How did the First World War start?
This is probably a good place to begin. I have prepared a timeline of the First World War in Belgium, starting with the assassination that catalyzed the outbreak of war, leading through the main battles and events in each year, and ending with the signing of the Armistice on 11 November 1918. Actually it didn’t end then, as the timeline also covers the post-war consequences for Belgium.
The burning of the Library of the University of Leuven
The burning of the University of Leuven Library in 1914 led to the loss of over a quarter of a million books and manuscripts. It was rebuilt, but 26 years later, during the Second World War, it was burnt down again – and rebuilt for a second time. Read the distressing yet amazing story of the Leuven University Library.
The Battle of Passchendaele
In July 1917, one of the most costly and bloody offensives of the First World War took place: the Third Battle of Ypres, also known as the Battle of Passchendaele. It was a nightmare mission. Torrential rain turned the ground into a quagmire. The thick, stinking mud swallowed man and machine. Wave after wave of Allied forces were mowed down. Troops were called in from Australia and New Zealand only to perish within days. Passchendaele became known as ‘Passion-dale’ — the valley of suffering. It resulted in the deaths of 310,000 Allied soldiers and 260,000 Germans. Here are four ways to remember the Battle of Passchendaele.
Memorial Museum Passchendaele
The Battle of Passchendaele is the main focus of Memorial Museum Passchendaele 1917 in Zonnebeke. Called MMP17 for short, the museum is housed in the attractive Zonnebeke Chateau. If you want to understand the why and how of the Battle of Passchendaele, this is the place to visit. It takes you through the run-up to the battle, the goal, the various attacks, and the result. A short animated movie explains the timeline of the battle with a series of maps and original movies. And of course there is a vast collection of historical objects, authentic letters, posters and other documents, uniforms of the various armies and photographs which give a vivid insight into life and death in the thick mud of Passchendaele. For more information read my review of Memorial Museum Passchendaele 1917.
Canadians in the First World War
In the course of the First World War, over 600,000 Canadians enlisted in the Canadian Expeditionary Force; a huge number considering that the population of Canada was under 8 million at that time. Canadians were involved in many key battles in Belgium, such as Passchendaele, Mount Sorrel and Hill 62. But their participation came at a cost: more than 60,000 Canadians were killed and 172,000 wounded. To know more, read my article in Flanders Today about Canada’s involvement in the First World War in Flanders.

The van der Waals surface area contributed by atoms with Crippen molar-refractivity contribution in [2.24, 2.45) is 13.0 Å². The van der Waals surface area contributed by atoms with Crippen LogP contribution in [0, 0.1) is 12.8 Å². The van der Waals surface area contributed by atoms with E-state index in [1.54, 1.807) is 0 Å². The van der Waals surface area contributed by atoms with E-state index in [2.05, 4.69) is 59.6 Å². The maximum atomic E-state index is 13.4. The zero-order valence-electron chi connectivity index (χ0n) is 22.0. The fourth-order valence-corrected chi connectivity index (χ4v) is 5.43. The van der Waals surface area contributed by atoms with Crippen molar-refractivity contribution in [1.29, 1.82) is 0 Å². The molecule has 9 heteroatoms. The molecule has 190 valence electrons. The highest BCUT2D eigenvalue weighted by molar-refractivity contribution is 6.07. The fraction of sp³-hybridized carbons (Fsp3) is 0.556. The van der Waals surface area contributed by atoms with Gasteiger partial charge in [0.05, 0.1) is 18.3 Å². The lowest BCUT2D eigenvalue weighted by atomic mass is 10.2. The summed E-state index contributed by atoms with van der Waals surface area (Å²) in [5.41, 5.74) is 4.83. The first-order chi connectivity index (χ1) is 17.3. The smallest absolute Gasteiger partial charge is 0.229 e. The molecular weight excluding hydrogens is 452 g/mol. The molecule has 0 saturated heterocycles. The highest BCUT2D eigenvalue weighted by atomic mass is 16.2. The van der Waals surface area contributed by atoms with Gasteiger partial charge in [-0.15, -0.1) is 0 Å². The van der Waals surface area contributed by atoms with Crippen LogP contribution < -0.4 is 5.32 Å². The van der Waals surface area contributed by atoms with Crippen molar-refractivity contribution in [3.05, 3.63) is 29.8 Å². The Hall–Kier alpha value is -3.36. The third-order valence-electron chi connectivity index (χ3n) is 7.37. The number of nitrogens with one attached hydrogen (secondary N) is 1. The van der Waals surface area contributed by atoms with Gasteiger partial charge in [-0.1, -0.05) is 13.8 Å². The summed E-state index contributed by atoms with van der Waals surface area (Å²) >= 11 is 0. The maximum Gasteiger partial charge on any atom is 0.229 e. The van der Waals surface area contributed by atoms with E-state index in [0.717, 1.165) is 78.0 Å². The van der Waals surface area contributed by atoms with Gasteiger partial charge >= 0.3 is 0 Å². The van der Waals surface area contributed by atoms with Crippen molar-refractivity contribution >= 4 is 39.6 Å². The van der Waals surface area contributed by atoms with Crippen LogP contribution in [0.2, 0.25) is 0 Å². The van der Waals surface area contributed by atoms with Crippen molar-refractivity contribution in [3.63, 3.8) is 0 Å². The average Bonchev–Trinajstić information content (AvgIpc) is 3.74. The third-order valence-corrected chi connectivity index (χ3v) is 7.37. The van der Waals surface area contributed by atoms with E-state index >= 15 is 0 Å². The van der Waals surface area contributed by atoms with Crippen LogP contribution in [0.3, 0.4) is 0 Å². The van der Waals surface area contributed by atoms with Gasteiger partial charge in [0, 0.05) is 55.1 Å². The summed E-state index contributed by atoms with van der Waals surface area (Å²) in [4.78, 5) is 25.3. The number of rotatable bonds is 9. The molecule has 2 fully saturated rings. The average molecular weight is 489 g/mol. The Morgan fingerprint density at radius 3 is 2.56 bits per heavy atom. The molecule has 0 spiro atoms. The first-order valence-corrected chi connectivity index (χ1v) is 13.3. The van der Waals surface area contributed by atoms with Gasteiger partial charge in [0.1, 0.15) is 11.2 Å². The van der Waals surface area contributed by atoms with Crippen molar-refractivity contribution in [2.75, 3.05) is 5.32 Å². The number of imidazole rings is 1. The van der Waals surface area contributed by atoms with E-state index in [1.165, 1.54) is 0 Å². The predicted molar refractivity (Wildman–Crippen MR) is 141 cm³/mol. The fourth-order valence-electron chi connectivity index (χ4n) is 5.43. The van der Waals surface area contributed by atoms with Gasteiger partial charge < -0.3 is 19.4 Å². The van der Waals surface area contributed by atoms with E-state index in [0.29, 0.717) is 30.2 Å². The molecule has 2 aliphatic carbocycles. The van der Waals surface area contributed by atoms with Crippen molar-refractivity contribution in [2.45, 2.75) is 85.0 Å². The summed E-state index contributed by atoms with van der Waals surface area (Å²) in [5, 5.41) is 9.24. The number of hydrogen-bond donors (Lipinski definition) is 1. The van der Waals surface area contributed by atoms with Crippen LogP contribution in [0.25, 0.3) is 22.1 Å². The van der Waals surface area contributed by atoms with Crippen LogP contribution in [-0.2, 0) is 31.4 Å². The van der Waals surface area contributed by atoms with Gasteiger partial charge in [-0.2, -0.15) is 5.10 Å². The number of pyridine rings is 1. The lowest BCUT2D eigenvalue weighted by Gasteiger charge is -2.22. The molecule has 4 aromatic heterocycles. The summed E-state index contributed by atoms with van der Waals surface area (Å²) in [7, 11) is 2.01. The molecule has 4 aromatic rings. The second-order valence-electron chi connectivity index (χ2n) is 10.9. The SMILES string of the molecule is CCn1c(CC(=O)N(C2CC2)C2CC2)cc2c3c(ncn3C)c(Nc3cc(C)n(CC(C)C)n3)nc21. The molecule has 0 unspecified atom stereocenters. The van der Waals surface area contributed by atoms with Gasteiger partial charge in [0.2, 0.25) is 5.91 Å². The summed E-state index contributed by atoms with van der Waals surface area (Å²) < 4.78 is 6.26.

What about women during the First World War?
If this is a question that piques your interest, read this fascinating guest post on my blog on the role of women (and horses) during the war. It’s by military historian Lucy Betteridge-Dyson (before she became a well-known British TV presenter).
Talbot House: A shelter from the storm
For almost the entire duration of the First World War, the village of Poperinge, close to Ypres, remained one of the few unoccupied towns in Flanders. Located ten kilometres behind the front line, and with a good railway connection to Ypres, it was a natural destination for soldiers looking to find some rest and relaxation. The most popular place was Talbot House, where soldiers could feel at home for a day or two. They could have a cup of tea, buy postcards or soap in the small shop, or write a letter home. Visiting or even staying overnight in Talbot House is a unique experience. If you’re interested in a visit, you might find my review of Talbot House a useful place to start.
Armistice Day 1918
On 11 November 1918, at 11 a.m., the First World War came to an end. What happened on Armistice Day in Belgium? And what did the date mean afterwards? Here are 11 facts about 11 November 1918 from a Belgian perspective.
What happened after Armistice Day 1918?
It’s easy to think of the relief and optimism sweeping across Europe that the signing of the peace treaty must have brought. Perhaps we have visions of people returning to their homes in previously occupied territories, greeting loved ones, restocking the shops, and getting “back to normal”. Or we imagine citizens and soldiers dancing in the streets of villages and towns, to the pealing of church bells. But for thousands of Flemish people returning to Flanders Fields, the reality was totally different – and brutal. There were no churches, no shops, no streets. In fact, there were no villages, nor towns. There was virtually nothing remaining of the land they used to know. Read the story of what happened in Flanders Fields after Armistice Day 1918.
The Iron Harvest
Even today, over 100 years after the end of the First World War, shells, grenades, other armaments as well as items used in everyday trench life turn up in Flanders Fields. This is known as the “iron harvest”. DOVO, the Belgian military’s bomb disposal unit, removes around 150 tons of unexploded ordnance every year! Sometimes if a farmer or even a child disturbs a shell, it can result in injuries, or even deaths. Read an article about the Iron Harvest I wrote a few years ago for a Flemish newspaper.
The reconstruction of Ypres
During the First World War the old medieval town of Ypres was virtually totally destroyed. Yet just ten years after the Armistice, Ypres looked like the town had never experienced a war. Almost all the destroyed buildings had been rebuilt. Today, Ypres is generally considered one of the best examples of post-conflict reconstruction. Read how Ypres was reconstructed.
The construction of the Menin Gate